do you not perceive it

Theme Address at the “re:VIVE Conference” sponsored by The United Church of Canada in the BC Lower Mainland on March 27. 2004 at St Andrew’s-Wesley Church, Vancouver, BC

It is a rare privilege and more than a little humbling to be here today. But, to be honest, it is also more than a little terrifying. Lately I have had the opportunity to be a guest speaker at events like this outside of BC. And I am learning that there is a certain freedom in arriving from out of town. You leave the next day! I come into those situations something of an unknown quantity. And I leave town before I can get into too much trouble. But you - or at least many of you - know me. This is home. I won’t be hard to find tomorrow. It could be really terrifying to be standing here at this moment if I hadn’t come to trust you, to love you as my sisters and brothers in Christ and to know that I am safe to offer my testimony in this sanctuary. If not, I will soon be enrolling in the church’s witness protection program (By the way, does anyone know if I can access witness protection through the Employee Assistance Program?).



Because we cannot be clever and honest
and are inventors of things more intricate
than the snowflake - Lord have mercy.

Because we are full of pride
in our humility and because we believe
in our disbelief - Lord have mercy.

Because we will protect ourselves
from ourselves to the point
of destroying ourselves - Lord have mercy.

And because on the slope to perfection,
when we should be half-way up,
we are half-way down - Lord have mercy.

- R.S. Thomas (from "Mass for Hard Times")


notes on ephesians chapter six

It seems that we just began our lenten pilgrimage in the first chapter of Ephesians and here we are, already at Ephesians 6. This week we reach the conclusion of the letter. As we do so take time to go back and read the entire letter once again. I wonder if there is a particular verse or a set of verses that you want to be sure to remember and recall in future?  Listen for the Word that God is writing on your heart as you read. I will be interested to learn what it is that you discover, what it is from the Letter to the Ephesians that resonates with your heart and soul and mind.

Since last week's session included the Household Code that runs from chapter five into chapter six, we will focus our attention on Ephesians 6:10-24. That seems appropriate since verse ten begins with the word "Finally".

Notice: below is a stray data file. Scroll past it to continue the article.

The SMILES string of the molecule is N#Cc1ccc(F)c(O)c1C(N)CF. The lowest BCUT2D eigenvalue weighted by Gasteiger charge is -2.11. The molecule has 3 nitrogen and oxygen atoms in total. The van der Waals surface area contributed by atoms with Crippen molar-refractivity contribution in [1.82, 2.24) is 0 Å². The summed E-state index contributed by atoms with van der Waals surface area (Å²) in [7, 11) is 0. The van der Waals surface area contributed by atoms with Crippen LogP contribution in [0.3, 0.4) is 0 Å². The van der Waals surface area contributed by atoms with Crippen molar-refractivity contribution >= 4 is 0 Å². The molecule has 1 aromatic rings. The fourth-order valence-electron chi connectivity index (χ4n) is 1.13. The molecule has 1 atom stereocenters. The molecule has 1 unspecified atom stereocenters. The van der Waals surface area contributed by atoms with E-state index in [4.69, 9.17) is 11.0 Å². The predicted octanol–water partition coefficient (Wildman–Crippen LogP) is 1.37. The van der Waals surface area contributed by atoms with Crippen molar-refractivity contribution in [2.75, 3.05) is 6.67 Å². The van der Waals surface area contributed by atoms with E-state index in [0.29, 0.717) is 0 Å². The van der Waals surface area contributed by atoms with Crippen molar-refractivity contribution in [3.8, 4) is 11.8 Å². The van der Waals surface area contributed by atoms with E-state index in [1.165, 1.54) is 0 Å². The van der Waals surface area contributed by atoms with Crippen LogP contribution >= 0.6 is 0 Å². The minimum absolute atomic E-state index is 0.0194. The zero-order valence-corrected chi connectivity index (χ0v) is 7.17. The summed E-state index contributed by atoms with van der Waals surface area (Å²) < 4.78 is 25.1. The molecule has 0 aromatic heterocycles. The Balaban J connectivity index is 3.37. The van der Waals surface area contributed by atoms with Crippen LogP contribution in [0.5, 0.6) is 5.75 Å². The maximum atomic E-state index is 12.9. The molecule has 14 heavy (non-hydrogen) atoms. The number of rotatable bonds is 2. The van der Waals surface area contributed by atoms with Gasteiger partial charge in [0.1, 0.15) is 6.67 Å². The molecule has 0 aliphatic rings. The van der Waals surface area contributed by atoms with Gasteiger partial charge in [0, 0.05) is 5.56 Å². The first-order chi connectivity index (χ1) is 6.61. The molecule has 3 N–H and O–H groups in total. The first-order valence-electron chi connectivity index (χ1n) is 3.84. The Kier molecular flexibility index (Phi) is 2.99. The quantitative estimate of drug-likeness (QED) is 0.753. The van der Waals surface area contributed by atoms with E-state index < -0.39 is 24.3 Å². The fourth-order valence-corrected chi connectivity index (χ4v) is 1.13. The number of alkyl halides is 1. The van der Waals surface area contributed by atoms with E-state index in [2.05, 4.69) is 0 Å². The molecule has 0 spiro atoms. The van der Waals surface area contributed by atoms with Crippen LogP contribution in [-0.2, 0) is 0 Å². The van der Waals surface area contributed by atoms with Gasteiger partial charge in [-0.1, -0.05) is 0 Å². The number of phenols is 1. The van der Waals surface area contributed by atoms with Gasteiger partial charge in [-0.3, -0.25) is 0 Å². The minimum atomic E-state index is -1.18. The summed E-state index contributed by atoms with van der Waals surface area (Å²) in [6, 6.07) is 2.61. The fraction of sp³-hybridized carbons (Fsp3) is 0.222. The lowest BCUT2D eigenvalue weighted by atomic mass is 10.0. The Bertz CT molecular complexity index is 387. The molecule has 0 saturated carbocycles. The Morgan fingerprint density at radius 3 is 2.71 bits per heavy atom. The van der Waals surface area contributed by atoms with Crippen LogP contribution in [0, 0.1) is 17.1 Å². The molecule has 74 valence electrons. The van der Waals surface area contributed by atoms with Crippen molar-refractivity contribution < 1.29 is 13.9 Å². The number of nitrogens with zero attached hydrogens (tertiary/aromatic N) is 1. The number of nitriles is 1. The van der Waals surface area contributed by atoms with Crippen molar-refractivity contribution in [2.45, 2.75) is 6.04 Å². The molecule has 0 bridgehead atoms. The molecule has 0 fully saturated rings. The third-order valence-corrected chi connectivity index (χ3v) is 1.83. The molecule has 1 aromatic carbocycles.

first communion

The motto of the United Church of Canada - “ut omnes unum sint” - is Jesus’ prayer to God that “all may be one” (John 17:21). Given so many divisions within the local and universal church we can be tempted to imagine that Jesus’ prayer remains unanswered. Yet when the church gathers to celebrate the sacrament of communion it remembers that the unity of the church is not a goal to be achieved but is, instead, a gift already given. In the words of Dietrich Bonhoeffer: “Christian community is not an ideal we have to realize, but rather a reality created by God in Christ in which we may participate.” (Dietrich Bonhoeffer, “Life Together”, Fortress Press, p. 38)



John 12:20-33

“Sir, we wish to see Jesus”. These are the famous words beginning today’s scene in John’s Gospel. Well, they are famous if you are a preacher. These are the words engraved in many a pulpit. No, not facing out so the congregation can read them. I mean, carved or painted or scratched so the preacher can’t miss them when she places her notes down and reads: “Reverend, we would see Jesus.” I suppose it is the question most every first time visitor to the Christian church is asking, one way or the other. After all, visitors to Buddhist Temples wish to see the Buddha. Newcomers to Islam wish to see Mohammed. Visitors to Christian churches wish to see Jesus. It is a good reminder for preachers who often assume Jesus and then get busy talking about other things, other issues, other interesting diversions Sunday after Sunday. In a world where Jesus is otherwise regularly overlooked “we wish to see Jesus.”


what is important

“What is important is not that God is a spectator and participant in our life today, but that we are attentive listeners and participants in God’s action in the sacred story of Christ on earth.”

- Dietrich Bonhoeffer (“Life Together”)


revlimid & dexamethasone - an encouraging report

I am nearing the end of my first month on the second line of treatment for multiple myeloma and amyloidosis - taking Revlimid and Dexamethasone in combination. For the first four months of this treatment regime I am back on the same high doses of Dexamethasone that I was on last year in preparation for the autologous stem cell transplant - twelve large doses over twenty days before an eight day reprieve in each twenty eight day cycle. As reported elsewhere on this blog the side effects can be challenging.

that moment is home

"Truth, or reality, or whatever you want to call it is the bedrock of life. A black man at my church who is nearing one hundred thundered last Sunday, "God is your home," and I pass this on mostly because all of the interesting characters I've ever worked with - including myself - have had at their center a feeling of otherness, of homesickness. And it's wonderful to watch someone finally open that forbidden door that has kept him or her away. What gets exposed is not people's baseness but their humanity. It turns out that the truth, or reality, is our home.